Since Canonical decided to ship Ubuntu with Unity as opposed to GNOME as the default desktop in their next release, I decided to take a look at StumpWM again.

Although I like keyboard driven apps like emacs, conkeror, and screen, GNOME with Tracker + deskbar-applet (similar to Mac OS X’s Spotlight) has been sufficient; I think any stable Linux desktop is sufficient for me since they’re all very configurable by default (keyboard shortcuts!). The need for a tiling window manager doesn’t apply to me since 1) I work on my laptop/netbook (10in-13in), so I usually have windows maximized; 2) I’m pretty fast with Alt-Tab; and 3) non-minimal window manangers have certain services all set up, such as sound/video control (with shortcuts), network manager, etc. Basically, having convenient applets, a quick way to move between windows, and a quick way to launch apps (think Mac OS X’s Spotlight) makes me happy.

Nonetheless, I toyed with StumpWM again but decided I’m not ready for it yet. Maybe I will be ready the next time when I’m using a bigger screen. I’ll outline my trial for documentation.

I followed this to set up StumpWM on Ubuntu. This screencast gives a good overview of the powers of StumpWM.


sudo apt-get install sbcl sbcl-doc ## common lisp compiler
sudo sbcl
## enter following in sbcl prompt
## select [SKIP-GPG-CHECK] when asked. Have to do this a few times
(require 'asdf)
(require 'asdf-install)
(asdf-install:install 'clx)
(asdf-install:install 'cl-ppcre)
## more install
sudo apt-get install xorg-dev
git clone git:// ## use latest version
cd stumpwm
sudo make install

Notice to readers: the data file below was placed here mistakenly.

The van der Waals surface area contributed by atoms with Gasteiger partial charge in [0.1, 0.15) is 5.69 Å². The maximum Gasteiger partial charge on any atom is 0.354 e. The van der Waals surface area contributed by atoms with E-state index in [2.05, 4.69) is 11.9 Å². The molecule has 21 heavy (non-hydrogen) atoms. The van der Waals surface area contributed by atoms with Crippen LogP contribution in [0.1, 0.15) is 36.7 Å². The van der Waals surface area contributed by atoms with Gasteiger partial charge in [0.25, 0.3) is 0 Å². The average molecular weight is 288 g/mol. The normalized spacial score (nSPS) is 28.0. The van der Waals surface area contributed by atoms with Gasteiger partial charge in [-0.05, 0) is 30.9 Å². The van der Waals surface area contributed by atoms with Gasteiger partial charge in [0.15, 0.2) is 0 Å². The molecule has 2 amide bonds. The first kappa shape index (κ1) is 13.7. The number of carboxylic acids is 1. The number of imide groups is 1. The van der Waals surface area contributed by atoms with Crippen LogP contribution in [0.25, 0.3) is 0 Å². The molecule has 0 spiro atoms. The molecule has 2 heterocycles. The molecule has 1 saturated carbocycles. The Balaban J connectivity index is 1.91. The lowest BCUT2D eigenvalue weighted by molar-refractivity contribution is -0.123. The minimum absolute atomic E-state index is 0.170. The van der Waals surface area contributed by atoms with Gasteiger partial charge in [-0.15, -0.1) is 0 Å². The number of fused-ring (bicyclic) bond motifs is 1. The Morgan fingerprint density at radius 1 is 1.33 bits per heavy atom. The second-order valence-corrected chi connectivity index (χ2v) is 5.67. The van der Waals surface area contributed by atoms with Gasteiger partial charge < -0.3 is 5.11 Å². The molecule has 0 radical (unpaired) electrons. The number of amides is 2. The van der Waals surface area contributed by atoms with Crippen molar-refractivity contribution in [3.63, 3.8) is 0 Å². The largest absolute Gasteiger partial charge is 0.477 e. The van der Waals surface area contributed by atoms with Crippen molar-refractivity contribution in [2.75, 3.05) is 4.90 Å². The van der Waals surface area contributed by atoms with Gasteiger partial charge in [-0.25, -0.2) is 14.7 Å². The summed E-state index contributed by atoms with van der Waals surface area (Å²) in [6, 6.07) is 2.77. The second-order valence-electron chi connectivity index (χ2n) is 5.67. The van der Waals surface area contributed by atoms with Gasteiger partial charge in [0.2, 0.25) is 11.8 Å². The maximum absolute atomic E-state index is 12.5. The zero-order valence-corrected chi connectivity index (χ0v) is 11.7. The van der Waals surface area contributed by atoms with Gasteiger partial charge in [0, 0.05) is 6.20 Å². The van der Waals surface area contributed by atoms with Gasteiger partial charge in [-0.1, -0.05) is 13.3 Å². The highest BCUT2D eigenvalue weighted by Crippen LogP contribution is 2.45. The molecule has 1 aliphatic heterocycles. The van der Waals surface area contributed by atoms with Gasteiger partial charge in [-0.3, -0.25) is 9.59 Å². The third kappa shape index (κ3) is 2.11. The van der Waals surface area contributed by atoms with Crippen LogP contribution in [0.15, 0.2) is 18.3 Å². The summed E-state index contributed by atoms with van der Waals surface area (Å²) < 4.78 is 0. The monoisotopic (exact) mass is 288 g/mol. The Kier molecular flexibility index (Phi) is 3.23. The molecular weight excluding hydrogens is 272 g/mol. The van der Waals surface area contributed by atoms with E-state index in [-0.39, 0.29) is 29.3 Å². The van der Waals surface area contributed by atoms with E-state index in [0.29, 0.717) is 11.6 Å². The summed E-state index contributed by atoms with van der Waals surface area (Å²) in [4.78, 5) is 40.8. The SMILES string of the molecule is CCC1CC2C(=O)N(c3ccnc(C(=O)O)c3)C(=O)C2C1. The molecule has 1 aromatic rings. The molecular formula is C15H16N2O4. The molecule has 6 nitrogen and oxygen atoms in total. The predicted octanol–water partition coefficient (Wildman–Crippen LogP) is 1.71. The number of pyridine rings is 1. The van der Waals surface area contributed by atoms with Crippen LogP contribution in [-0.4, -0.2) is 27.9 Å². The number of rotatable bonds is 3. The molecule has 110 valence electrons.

sudo make install stalonetray ## for docking applets from GNOME

Add StumpWM as an entry in GDM Sessions Menu

sudo emacs -q -nw /usr/share/xsessions/stumpwm.desktop
## add following
[Desktop Entry]
Comment=This session logs you into StumpWM (a minimalistic window manager)

Restart computer and choose StumpWM when logging in.


;; -*- lisp -*-
(in-package :stumpwm)

;mode line
(stumpwm:set-fg-color "green")
(stumpwm:set-bg-color "black")

;startup apps
(stumpwm::run-shell-command "stalonetray")
(stumpwm::run-shell-command "nm-applet")
(stumpwm::run-shell-command "gnome-volume-control-applet")
(stumpwm::run-shell-command "gnome-power-manager")
(stumpwm::run-shell-command "system-config-printer-applet")
(stumpwm::run-shell-command "dropbox start -i")
(stumpwm::run-shell-command "gnome-power-manager")
;; (stumpwm::run-shell-command "")
;; (stumpwm::run-shell-command "")

(define-key *top-map* (kbd "M-Tab") "pull-hidden-next")
(define-key *top-map* (kbd "M-ISO_Left_Tab") "pull-hidden-previous") ;; shift
(define-key *top-map* (kbd "M-]") "pull-hidden-next")
(define-key *top-map* (kbd "M-[") "pull-hidden-previous")
(define-key *top-map* (kbd "s-Tab") "fnext")
(define-key *top-map* (kbd "s-]") "gnext")
(define-key *top-map* (kbd "s-[") "gprev")
(define-key *top-map* (kbd "s-b") "move-focus left")
(define-key *top-map* (kbd "s-n") "move-focus down")
(define-key *top-map* (kbd "s-p") "move-focus up")
(define-key *top-map* (kbd "s-f") "move-focus right")
(define-key *top-map* (kbd "M-F4") "kill")
(define-key *top-map* (kbd "s-s") "fullscreen")
(define-key *top-map* (kbd "M-F2") "exec")
(define-key *top-map* (kbd "s-SPC") "exec")

(define-key *root-map* (kbd "M-F") "fullscreen")

I want to try xmonad next when I have time. My verdict now is to stay with GNOME.

Future of computing?